Hosted by Andy Langer, the National Podcast of Texas features weekly interviews with prominent Texas thinkers, leaders, and newsmakers. Subscribe at Apple Podcasts, Google Play, Spotify, or wherever you get your podcasts.

Last Wednesday evening, photographer Mark Seliger was honored by the Texas Cultural Trust at its biennial Texas Medal of Arts Awards ceremony as part of a 2019 class that included Matthew McConaughey, designer Brandon Maxwell, stage star Jennifer Holliday, music legend Boz Scaggs, and Texas Monthly’s own Stephen Harrigan. While Seliger, the Amarillo-born, Houston-raised graduate of Houston’s High School for Performing & Visual Arts, has built his status in the photography world by focusing largely on portraiture of A-list actors, musicians, and politicians, he says the ceremony itself wasn’t a time to be thinking about the perfect shot of somebody like McConaughey or Holliday.

“Over the years I’ve really been able to compartmentalize when I’m working and when I’m doing other things,” says Seliger, who shot more than 125 covers for Rolling Stone as its chief photographer from 1992 to 2002, then spent the next decade at Condé Nast, working primarily for Vanity Fair. “You have to, or you’ll destroy everybody in your sight and also destroy yourself.”

Just 72 hours before arriving in Texas for the Medal of Arts festivities, Seliger was very much focused on snagging the perfect shot. On Oscar night, at Vanity Fair’s Academy Awards after-party, Seliger photographed dozens of Hollywood’s biggest stars inside his portrait studio for a series almost instantly uploaded to Instagram. Its subjects included Lady Gaga, Spike Lee, Regina King, and Glenn Close. The images generally belie how quickly they were shot. Since there’s not a lot of time to establish trust between photographer and subject, the Oscars party is an annual exercise in both planning and instinct that Seliger says is unlike any other shoot all year.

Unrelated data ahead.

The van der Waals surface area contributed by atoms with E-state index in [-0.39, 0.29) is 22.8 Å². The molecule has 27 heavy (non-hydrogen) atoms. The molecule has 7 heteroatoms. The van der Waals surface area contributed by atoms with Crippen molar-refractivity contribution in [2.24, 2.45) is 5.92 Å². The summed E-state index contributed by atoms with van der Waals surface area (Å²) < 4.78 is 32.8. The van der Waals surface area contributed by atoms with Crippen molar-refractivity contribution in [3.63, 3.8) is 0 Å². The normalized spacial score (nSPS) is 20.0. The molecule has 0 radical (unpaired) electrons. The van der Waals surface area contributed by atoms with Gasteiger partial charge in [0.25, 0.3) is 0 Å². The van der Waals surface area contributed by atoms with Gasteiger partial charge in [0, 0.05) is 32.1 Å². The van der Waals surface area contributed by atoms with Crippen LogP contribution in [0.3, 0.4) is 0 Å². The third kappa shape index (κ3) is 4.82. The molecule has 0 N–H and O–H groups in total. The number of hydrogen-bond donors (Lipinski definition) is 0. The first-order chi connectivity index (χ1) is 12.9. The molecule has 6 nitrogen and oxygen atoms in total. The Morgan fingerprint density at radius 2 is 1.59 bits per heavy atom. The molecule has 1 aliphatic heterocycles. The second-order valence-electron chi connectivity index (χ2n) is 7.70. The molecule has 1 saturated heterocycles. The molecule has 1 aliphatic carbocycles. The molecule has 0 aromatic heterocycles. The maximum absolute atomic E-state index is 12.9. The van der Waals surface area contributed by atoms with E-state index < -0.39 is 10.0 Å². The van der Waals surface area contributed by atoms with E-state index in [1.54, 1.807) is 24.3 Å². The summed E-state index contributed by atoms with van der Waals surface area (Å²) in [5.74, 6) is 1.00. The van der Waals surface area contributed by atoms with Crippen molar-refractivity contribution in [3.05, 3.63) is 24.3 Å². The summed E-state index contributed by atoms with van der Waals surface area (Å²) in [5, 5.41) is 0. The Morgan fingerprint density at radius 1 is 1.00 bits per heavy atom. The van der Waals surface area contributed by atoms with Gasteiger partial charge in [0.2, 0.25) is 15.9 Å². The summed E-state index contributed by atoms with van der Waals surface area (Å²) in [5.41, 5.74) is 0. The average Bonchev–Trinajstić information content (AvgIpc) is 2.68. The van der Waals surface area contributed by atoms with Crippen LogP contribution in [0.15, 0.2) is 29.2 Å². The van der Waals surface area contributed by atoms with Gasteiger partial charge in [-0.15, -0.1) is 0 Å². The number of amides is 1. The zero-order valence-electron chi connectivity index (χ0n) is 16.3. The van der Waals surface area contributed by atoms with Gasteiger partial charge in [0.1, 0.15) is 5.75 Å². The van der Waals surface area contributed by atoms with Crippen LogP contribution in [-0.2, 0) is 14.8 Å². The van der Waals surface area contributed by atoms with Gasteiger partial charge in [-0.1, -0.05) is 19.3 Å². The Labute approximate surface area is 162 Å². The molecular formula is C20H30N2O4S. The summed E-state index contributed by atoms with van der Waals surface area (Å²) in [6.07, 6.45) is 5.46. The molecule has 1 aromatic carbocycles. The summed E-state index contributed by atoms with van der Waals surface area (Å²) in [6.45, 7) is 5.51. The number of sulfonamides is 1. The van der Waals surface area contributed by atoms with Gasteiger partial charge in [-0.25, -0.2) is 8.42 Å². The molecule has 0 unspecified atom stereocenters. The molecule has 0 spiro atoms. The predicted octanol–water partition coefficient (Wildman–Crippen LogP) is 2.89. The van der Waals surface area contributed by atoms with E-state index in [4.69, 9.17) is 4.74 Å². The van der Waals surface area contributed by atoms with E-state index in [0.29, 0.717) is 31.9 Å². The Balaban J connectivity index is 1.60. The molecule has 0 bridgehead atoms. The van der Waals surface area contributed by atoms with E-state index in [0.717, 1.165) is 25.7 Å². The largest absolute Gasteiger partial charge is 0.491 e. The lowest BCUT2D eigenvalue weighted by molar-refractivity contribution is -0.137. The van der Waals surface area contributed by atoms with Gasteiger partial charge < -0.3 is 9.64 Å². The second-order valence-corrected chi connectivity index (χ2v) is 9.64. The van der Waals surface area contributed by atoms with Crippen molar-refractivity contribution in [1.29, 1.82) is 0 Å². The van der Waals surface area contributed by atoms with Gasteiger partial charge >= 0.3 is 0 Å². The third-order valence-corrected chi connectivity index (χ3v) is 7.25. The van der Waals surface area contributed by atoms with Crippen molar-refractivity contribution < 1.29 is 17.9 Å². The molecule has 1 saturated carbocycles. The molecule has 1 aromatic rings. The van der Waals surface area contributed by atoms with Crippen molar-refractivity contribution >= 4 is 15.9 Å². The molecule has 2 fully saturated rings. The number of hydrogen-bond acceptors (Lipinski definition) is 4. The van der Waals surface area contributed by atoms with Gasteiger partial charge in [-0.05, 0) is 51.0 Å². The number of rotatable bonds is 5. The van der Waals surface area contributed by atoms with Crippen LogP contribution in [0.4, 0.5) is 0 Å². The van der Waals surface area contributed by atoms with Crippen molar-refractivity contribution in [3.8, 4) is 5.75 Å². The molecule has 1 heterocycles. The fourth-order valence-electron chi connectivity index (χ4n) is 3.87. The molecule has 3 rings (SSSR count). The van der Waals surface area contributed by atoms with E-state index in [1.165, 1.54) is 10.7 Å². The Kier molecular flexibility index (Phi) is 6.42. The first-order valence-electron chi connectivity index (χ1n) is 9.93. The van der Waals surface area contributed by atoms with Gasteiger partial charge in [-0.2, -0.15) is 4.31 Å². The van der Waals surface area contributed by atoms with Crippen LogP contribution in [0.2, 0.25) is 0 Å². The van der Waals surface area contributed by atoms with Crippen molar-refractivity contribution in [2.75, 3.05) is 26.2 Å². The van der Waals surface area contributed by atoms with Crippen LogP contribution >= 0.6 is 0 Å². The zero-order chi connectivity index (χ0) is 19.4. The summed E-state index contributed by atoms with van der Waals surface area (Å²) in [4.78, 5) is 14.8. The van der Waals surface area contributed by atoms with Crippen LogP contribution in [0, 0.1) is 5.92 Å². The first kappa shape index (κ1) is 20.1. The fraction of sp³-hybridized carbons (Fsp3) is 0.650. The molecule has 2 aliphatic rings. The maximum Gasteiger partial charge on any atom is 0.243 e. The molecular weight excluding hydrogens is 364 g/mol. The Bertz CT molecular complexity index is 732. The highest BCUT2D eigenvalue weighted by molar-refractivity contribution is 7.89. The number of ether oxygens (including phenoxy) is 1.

“I’ve really learned how to work a certain muscle, an intuitive muscle,” says Seliger, whose work has been installed in the permanent collection of the Houston Fine Art Museum, the National Portrait Gallery in London, and the Smithsonian Institution in Washington, D.C. “I do quite a bit of research on who’s going to be there before we go in. Still, you have no idea. You’re going to have a ton of surprises. So the key is to be nimble and light on your feet. I think there’s also a certain amount of charm that you spray on before you walk into the room, so that you’re communicating with these people and directing these people as quickly and as communicatively as you can.”

On this week’s National Podcast of Texas, Seliger offers his thoughts on how Texas influences his approach to portraiture and how photography can still thrive in an age of digital photography and mobile devices. Plus, he walks us through his memories of classic sessions with Kurt Cobain, Jerry Seinfeld, Lyle Lovett, and Donald Trump.

Some highlights (condensed and edited for clarity):

On the first time he worked with Lyle Lovett

I think there is that element when you meet your heroes that no matter how the rest of the world feels about them,  it can be very intimidating. When I met Lyle, he was very reserved—nice and polite, as we all know Lyle is. But once we started talking, the walls came down. We had a great time. We had commonalities to talk about, and we just kept on coming back to each other. And he actually wrote a beautiful essay for my last book. That intimidation is tough at first, but you find that communication, that way to relate to each other. As he says, there’s nothing more uncomfortable than sitting in front of a camera and not knowing what’s gonna come out of it. Are you going to like it? As the subject, you’re just praying it looks like you.

On three sessions with Donald Trump